Rapture in Death begins with Roarke and Eve Dallas’s honeymoon. The couple is vacationing on an interstellar resort that Roarke’s company is constructing. They’re in relative isolation—the only people around being Roarke’s hired staff and construction crew. It’s a vulnerable time for Eve, who is still getting used to trusting someone enough to be in love. However, she also can’t turn away from her police work, even at a time meant exclusively for herself and her new marriage.

[Read John Jacobson's review of Rapture in Death...]

Jul 12 2016 12:00pm

Review: Among the Wicked by Linda Castillo

Among the Wicked by Linda Castillo is the 8th Kate Burkholder novel that finds the Chief of Police undercover in an Amish community in Upstate New York.

Representations of the Amish in fiction bring to mind the inspirational romances of authors like Beverly Lewis. We tend to view the Amish as a group of people that are either pious, fantastical examples of a Christian ideal, or as simply another group of outsiders with a strange way of life. Castillo’s latest Kate Burkholder novel, Among the Wicked, appealed to me because it seemed to be neither of these things. As someone who’s grown up close to Amish communities, I was excited to read a mystery that dedicated itself to a complex portrait of a people steeped in contradiction. 

Kate Burkholder, Chief of Police in her Ohio town, is living a comfortable life with the man she is dating, enjoying the steadiness of her job and community. Her life is shaken up when the sheriff’s department of a county in Upstate New York comes knocking at her police station. The county, a relatively rural one, houses a sizable Amish population. Said population recently saw the death of a fifteen-year-old girl, her body found frozen and full of Oxycodone. Said department suspects foul play, but the Amish community is not one to communicate much with outsiders.

[Read John Jacobson's review of Among the Wicked...]

Jun 1 2015 4:00pm

Fresh Meat: Flame Out by M.P. Cooley

Flame Out by M.P. Cooley is the 2nd small-town mystery featuring FBI-agent-turned-local-cop June Lyons set in Hopewell Falls, NY (available June 2, 2015).

Where and when are more than just integral parts to a news story – they’re also integral parts to an investigation. In this case, the ‘what’ is M.P. Cooley’s sophomore novel Flame Out, which picks up where Cooley’s first novel, Ice Shear, left off, and uses time and environment to create a mystery as crackling and buried as the factory fire that opens the book. The intelligent weaving of upstate New York life, small town secrets, generations of families, and unsolved disappearances makes this story one worth reading for anyone looking for a mystery that goes above and beyond the expected.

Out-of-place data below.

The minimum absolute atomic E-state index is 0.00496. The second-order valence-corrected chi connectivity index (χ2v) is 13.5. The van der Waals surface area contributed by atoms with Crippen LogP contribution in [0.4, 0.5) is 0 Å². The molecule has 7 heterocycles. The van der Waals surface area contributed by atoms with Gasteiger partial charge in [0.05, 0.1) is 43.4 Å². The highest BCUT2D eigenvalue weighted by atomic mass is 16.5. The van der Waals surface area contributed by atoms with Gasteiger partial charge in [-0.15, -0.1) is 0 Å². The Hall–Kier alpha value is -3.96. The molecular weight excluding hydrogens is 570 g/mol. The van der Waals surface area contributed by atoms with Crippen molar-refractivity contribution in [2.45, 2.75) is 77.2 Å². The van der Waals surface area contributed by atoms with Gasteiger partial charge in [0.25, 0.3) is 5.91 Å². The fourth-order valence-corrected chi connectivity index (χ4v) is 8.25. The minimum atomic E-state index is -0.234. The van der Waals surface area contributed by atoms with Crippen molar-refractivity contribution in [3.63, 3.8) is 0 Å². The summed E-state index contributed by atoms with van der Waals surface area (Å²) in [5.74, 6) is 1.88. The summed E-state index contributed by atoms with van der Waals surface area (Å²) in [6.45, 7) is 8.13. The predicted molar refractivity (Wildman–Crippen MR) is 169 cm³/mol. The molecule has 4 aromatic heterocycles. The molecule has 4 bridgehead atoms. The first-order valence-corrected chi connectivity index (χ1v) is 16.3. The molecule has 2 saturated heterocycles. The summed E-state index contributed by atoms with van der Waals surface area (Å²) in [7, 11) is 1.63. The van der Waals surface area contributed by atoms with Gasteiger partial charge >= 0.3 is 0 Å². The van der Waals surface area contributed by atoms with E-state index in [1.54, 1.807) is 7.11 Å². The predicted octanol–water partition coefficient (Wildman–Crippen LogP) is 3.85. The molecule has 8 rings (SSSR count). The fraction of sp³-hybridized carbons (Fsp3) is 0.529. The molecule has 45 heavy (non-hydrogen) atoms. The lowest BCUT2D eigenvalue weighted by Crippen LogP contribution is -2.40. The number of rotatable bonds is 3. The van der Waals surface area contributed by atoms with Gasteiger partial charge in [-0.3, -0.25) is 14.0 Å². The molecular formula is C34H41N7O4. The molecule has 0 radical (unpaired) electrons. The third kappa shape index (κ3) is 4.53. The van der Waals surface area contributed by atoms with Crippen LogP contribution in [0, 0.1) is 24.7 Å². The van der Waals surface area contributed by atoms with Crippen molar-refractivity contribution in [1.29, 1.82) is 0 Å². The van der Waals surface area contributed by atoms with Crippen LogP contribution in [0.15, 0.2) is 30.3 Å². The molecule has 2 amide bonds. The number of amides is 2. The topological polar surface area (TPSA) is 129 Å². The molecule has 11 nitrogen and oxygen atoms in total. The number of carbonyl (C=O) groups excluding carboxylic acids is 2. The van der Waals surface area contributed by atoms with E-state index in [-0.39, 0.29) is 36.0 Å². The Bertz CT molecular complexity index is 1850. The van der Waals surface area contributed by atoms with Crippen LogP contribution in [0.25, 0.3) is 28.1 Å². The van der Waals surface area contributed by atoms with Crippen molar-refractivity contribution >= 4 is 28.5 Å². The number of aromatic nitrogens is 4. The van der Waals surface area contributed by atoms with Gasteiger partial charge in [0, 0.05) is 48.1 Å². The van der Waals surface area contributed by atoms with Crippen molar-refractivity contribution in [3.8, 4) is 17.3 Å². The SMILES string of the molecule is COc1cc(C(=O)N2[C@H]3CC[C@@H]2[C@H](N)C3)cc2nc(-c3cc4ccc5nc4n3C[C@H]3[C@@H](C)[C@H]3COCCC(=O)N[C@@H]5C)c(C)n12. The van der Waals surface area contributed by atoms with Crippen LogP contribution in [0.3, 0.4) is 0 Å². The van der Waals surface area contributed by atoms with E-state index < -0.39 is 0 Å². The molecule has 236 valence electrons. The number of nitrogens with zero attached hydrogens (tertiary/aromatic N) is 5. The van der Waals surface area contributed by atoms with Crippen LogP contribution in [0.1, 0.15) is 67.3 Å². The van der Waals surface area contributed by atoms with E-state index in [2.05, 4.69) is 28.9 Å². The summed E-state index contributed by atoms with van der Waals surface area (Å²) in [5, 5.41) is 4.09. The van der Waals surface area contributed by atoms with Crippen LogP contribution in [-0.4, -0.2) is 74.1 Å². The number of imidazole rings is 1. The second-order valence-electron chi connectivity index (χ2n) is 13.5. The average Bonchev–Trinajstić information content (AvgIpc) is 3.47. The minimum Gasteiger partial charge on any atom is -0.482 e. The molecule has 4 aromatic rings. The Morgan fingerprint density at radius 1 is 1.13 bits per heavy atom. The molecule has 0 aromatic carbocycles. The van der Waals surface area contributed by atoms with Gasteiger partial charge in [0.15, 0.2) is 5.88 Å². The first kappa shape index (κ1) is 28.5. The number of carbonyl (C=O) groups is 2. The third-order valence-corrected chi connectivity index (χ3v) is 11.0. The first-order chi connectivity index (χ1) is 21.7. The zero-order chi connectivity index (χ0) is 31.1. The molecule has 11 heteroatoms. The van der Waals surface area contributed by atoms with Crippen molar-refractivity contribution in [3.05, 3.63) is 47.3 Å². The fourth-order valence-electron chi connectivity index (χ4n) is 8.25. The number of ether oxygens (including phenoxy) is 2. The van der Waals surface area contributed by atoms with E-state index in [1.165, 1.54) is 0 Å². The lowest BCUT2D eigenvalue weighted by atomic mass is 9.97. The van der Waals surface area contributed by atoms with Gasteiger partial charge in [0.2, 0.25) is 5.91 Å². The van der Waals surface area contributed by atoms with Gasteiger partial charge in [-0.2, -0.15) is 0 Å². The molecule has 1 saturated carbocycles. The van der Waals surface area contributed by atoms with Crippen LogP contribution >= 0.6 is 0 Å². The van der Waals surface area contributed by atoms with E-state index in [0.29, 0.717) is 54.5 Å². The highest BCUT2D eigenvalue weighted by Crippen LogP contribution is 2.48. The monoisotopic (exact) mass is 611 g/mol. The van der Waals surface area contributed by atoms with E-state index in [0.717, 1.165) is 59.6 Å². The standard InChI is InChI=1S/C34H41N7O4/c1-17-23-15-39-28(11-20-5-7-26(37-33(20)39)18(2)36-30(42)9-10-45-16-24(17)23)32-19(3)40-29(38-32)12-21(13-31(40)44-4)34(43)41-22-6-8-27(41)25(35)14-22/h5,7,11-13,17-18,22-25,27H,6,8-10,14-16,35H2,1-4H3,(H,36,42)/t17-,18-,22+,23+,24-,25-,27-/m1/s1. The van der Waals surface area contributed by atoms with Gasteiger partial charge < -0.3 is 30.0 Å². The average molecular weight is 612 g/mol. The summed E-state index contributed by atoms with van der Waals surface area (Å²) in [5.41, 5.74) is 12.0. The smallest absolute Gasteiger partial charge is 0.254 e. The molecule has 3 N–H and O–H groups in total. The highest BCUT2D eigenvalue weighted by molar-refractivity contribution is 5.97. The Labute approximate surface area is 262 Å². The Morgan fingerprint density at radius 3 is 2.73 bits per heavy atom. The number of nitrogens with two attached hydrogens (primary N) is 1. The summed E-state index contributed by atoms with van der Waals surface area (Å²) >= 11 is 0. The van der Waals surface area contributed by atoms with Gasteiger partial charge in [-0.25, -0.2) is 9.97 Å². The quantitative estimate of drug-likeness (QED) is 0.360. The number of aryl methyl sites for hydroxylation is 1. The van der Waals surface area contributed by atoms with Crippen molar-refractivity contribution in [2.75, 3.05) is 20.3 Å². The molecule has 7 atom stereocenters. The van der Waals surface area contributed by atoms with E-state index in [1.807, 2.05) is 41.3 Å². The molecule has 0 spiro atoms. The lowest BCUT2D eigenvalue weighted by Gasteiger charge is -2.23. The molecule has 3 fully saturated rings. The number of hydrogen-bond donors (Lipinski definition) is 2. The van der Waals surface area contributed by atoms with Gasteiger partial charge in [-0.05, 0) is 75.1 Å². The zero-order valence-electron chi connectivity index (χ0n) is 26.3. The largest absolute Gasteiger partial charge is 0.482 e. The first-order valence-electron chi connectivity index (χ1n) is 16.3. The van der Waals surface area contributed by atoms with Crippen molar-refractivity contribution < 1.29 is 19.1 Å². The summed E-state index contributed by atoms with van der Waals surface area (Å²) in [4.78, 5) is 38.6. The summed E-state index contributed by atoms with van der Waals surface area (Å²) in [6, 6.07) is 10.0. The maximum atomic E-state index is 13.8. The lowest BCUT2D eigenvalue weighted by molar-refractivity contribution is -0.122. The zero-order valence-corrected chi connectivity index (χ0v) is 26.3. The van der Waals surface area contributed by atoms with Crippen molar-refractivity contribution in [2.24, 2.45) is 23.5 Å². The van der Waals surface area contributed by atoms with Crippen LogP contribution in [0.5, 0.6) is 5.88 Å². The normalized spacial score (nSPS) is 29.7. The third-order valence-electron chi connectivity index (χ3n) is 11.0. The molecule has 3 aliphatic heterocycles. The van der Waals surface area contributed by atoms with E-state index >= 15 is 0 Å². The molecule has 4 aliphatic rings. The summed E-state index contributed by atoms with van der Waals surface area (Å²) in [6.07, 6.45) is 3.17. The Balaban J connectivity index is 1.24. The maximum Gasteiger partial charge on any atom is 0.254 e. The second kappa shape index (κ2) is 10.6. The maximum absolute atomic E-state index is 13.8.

Hopewell Falls, New York is a town from the ages of factories, where rust and mechanics were enough to employ a thriving town of first-, second-, and third-generation European immigrants. June Lyons has grown up in Hopewell Falls under the wing of her father, now a retired cop with a long history of outstanding service. June, like her father, now serves on the Hopewall Falls police force. Her life has had enough ups and downs with the death of her husband and with her leave from the FBI; Hopewell Falls was supposed to be a place for June to recuperate.

[It's never that easy...]

May 12 2015 11:00am

Fresh Meat: The Body in the Birches by Katherine Hall Page

The Body in the Birches by Katherine Hall Page is the 22nd cozy mystery in the Faith Fairchild series set in Maine (available May 12, 2015).

Some books make you hungry as well as intrigued. Katherine Hall Page is clearly a master at making her readers crave food while solving a murder, because The Body in the Birches is the perfect cozy mystery for the food lover. The integration of the food in the way the exposition unfolds is excellent. The mystery itself, a slow building suspense that leaves you guessing until the last possible moment, fits perfectly with the relaxed Maine setting of the book. The Body in the Birches is just the mystery you want with a hot summer day – and a plate of great food. 

Caterer and amateur sleuth Faith Fairchild is spending the Maine summer on Sanpere Island enjoying her family and friends. With her son getting his first job at a local restaurant and her daughter clearly becoming a teenager, Faith is starting to come to terms with just how much has happened in her life. She has also come to appreciate the relative joys of her family and how they stay the same even if they change. As Faith and her husband wait for their house to be redone, they stay with friends in a house known as The Pines close to a grand family summer home: The Birches.